Films Resume


March-April 2007 : Volume 28, Number 2


Erik C. Andersen's 'Killer Pad'
by Michael Kunkes

Erik C. Andersen and his Avid in his home editing suite.
(Photo by Gregory Schwartz)

While Zodiac garners the headlines as the first Hollywood major feature using an all-tapeless workflow, another film is proving that a $2 million feature can use the same techniques as one costing $80 million more––and achieve the same success in the cutting room, if not at the box office. Killer Pad, a new indie movie directed by Robert Englund (Freddy Krueger of Nightmare on Elm Street fame) and produced by Wayne Allan Rice, is a teen horror-comedy about three friends who use a legal settlement to purchase a house in the Hollywood Hills and find out that it has a very checkered history. At press time, the film was negotiating a distribution deal.

Working under the IA’s low-budget agreement, the editor, Erik C. Andersen, came to the Thomson/ Grass Valley Viper camera through DP David Stump, ASC, who has a reputation for pushing digital technology. According to Andersen, the essentials of the Zodiac workflow were duplicated on Killer Pad, with some key differences necessitated by budget.

Andersen is no stranger to low-budget and independent films. In fact, because he’s done several of them, he bought himself an Avid and works at home in his garage-turned-editing suite. It is there that he cut the features Animal (2005) and You Did What? (2006). He also works on shorts for up-and-coming filmmakers and has been doing supplemental material for DVD releases.

Jim Garrett checks the out of sync sound on the Final Cut Pro editing system.

On Killer Pad, which Andersen did not cut at home, he had the services of only one assistant, Jim Garrett––who for half the show had to share the Final Cut Pro system with him. “I persuaded the producers to get a second system by convincing them that I could handle double the amount of work if my assistant had his own machine,” he says.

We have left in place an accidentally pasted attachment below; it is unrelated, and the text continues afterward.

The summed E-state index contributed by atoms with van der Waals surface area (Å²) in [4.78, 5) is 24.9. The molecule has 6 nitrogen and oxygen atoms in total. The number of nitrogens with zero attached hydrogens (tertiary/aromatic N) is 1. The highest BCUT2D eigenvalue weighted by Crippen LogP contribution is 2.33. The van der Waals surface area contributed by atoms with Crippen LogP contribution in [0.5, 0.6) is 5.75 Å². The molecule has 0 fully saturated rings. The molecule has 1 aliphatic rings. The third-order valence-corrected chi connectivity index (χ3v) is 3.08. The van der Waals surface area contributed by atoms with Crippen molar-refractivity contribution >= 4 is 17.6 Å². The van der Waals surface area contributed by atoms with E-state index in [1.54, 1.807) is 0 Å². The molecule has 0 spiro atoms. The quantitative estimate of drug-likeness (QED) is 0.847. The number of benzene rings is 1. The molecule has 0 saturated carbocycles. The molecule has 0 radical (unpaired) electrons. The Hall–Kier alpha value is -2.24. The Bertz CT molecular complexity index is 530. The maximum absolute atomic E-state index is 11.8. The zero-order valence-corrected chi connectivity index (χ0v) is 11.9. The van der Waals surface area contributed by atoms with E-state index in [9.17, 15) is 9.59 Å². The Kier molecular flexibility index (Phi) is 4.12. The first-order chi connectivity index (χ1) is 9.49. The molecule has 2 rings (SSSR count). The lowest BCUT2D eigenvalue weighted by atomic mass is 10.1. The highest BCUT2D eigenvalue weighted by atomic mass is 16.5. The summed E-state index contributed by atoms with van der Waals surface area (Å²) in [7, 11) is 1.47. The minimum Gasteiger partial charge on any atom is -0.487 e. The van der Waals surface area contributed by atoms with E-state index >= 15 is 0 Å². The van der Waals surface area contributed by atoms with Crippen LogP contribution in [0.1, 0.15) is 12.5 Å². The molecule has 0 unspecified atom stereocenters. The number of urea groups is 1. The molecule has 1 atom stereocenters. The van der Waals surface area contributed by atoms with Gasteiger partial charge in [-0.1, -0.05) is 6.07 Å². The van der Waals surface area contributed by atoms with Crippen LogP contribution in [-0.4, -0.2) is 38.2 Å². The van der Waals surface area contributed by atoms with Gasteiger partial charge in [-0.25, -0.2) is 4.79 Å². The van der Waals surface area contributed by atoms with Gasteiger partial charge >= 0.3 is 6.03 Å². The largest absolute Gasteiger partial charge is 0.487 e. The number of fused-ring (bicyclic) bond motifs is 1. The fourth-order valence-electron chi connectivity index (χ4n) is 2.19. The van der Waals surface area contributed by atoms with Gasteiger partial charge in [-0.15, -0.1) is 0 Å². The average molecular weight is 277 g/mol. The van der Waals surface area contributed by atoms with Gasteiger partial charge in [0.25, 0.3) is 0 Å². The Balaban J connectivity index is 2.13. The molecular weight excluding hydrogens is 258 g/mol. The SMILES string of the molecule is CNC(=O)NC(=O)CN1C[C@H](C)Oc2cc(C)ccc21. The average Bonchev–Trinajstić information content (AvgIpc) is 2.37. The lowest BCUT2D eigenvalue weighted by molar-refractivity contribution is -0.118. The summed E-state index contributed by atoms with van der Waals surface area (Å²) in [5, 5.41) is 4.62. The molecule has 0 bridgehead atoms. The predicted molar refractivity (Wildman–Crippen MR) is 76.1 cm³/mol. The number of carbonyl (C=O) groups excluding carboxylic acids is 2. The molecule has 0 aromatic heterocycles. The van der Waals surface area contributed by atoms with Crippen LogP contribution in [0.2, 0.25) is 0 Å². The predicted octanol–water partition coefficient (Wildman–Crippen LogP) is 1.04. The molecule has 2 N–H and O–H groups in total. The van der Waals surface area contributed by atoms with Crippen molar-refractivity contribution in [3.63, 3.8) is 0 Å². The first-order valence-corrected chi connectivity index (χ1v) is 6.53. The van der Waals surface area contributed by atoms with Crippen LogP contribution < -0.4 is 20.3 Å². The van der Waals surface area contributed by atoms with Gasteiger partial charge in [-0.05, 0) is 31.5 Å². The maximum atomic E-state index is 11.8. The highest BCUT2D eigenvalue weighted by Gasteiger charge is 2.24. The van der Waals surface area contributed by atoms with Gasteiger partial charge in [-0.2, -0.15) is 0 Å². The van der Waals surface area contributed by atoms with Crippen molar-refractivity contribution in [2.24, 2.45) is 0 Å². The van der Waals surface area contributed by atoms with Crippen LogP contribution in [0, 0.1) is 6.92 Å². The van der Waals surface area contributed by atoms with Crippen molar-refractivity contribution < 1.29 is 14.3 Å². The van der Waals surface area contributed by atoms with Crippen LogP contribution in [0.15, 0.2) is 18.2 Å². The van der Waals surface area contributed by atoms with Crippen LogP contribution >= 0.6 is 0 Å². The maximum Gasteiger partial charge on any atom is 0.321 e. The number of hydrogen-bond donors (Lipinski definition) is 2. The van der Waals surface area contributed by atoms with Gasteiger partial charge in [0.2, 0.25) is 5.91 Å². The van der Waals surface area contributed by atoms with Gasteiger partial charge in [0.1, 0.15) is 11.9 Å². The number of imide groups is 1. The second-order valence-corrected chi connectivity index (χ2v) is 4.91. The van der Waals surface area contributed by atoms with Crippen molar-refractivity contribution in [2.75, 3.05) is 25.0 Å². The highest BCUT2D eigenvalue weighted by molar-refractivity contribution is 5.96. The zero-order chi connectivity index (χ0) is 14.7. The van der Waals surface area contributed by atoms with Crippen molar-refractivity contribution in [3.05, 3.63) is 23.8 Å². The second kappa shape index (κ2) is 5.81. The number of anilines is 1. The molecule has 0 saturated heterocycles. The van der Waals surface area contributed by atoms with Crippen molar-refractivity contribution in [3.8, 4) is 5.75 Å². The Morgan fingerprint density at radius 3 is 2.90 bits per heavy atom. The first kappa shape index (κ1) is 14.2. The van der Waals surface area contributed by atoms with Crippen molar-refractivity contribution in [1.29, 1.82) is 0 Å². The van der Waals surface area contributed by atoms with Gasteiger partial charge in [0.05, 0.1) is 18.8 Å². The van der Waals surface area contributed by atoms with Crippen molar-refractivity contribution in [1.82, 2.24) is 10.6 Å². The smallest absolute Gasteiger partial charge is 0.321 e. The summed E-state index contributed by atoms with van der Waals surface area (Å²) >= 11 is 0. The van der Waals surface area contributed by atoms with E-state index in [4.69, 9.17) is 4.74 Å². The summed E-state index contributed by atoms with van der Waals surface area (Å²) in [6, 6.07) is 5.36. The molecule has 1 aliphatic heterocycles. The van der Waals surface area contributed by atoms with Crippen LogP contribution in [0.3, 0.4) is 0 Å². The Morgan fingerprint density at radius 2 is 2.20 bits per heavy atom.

Andersen used the sound on the D.Mag (digital film magazine) as a work track, as opposed to the Cantar audio files used on David Fincher’s movie. “It was a huge problem because the sound was out of sync anywhere between one to three frames,” he recalls. “We waited to fix the problem until we locked picture––then Jim spent two weeks going through the entire show, analyzing each shot to see how far off it was and adjusting the sync accordingly. It was a pain, but we really had no choice than to do it that way.”

Script notes were sent to Andersen on old-fashioned Xerox copies, rather than embedded file-based metadata. Not much of a problem there, according to the editor. “Killer Pad only shot the equivalent of 120,000 feet of film, less than one-tenth the footage of Zodiac,” he says. “It was not an overwhelming amount of material to comb through.”

As was the Zodiac editorial team, Andersen was amazed at the time savings provided by the DPX file workflow. “If a D.Mag’s drives were filled during that morning’s shooting, they would be sent to editorial and I’d be cutting that material by the afternoon,” he reveals. “Making it easier was the fact that unlike film’s one-light dailies, the LUTs gave us a much closer representation of what the DP had in mind when he shot the material. I’m an editor, not a colorist, and this procedure allowed me to cut with the best-looking image.”

Andersen says he had always heard that the main reason to shoot in HD was to save money––and he heard right. “By going tapeless, you eliminate film stock, telecine, tape stock and other costly processes,” he acknowledges. “The only way left to save money now is to digitize directly into the editing system on the set.”

The best advice Andersen offers to editors thinking about working on a show with this kind of workflow is for them to rely on their knowledge and experience and ask the right questions beforehand. “You have to know what’s coming at you, especially if you’ve had past experience with HD,” says Andersen, who was first assistant editor on Universal’s first HD movie, How High, in 2001. “When you start a project, get in there during pre-production and ask questions of every department––‘How are we doing camera reports?’ ‘Who’s responsible for delivering the D.mags,’ etc.––so the workflow between departments is figured out by the time you start shooting.”

Before Andersen worked with the D.Mag, he was very hesitant about a tapeless workflow. “But now that I’ve seen first-hand how effective it is, and how fast I can get my material to cut, I know that this is here to stay,” he enthuses. “The biggest question now is how are the original dailies’ data going to be saved? We backed up the DPX files onto LTO-3, but technology is changing so quickly, this could soon be obsolete.

“I feel that film negative is still the best way to archive,” he continues, and adds after a pause, “But ask me in five years if my opinion has changed!”





Check out the trailer below!

Check out Erik on the Editors Guild Home Page.


Go To Erik's Resume









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